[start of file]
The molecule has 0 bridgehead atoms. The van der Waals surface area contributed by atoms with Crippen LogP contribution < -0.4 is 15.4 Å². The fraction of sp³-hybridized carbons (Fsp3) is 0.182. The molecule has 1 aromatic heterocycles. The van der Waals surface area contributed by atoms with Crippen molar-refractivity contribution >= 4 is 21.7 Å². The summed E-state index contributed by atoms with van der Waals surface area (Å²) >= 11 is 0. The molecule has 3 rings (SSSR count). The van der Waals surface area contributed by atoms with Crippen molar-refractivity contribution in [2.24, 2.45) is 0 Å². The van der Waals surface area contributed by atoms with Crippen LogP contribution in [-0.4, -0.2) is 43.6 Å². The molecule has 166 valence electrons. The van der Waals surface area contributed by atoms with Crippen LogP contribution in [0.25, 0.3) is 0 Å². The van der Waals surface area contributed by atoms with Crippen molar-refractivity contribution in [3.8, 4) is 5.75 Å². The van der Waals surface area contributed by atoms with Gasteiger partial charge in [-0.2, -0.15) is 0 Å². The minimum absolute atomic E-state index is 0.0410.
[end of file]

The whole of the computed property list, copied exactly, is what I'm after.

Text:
The molecule has 0 bridgehead atoms. The van der Waals surface area contributed by atoms with Crippen LogP contribution < -0.4 is 15.4 Å². The fraction of sp³-hybridized carbons (Fsp3) is 0.182. The molecule has 1 aromatic heterocycles. The van der Waals surface area contributed by atoms with Crippen molar-refractivity contribution >= 4 is 21.7 Å². The summed E-state index contributed by atoms with van der Waals surface area (Å²) >= 11 is 0. The molecule has 3 rings (SSSR count). The van der Waals surface area contributed by atoms with Crippen molar-refractivity contribution in [2.24, 2.45) is 0 Å². The van der Waals surface area contributed by atoms with Crippen LogP contribution in [-0.4, -0.2) is 43.6 Å². The molecule has 166 valence electrons. The van der Waals surface area contributed by atoms with Crippen LogP contribution in [0.25, 0.3) is 0 Å². The van der Waals surface area contributed by atoms with Crippen molar-refractivity contribution in [3.8, 4) is 5.75 Å². The van der Waals surface area contributed by atoms with Gasteiger partial charge in [-0.2, -0.15) is 0 Å². The minimum absolute atomic E-state index is 0.0410.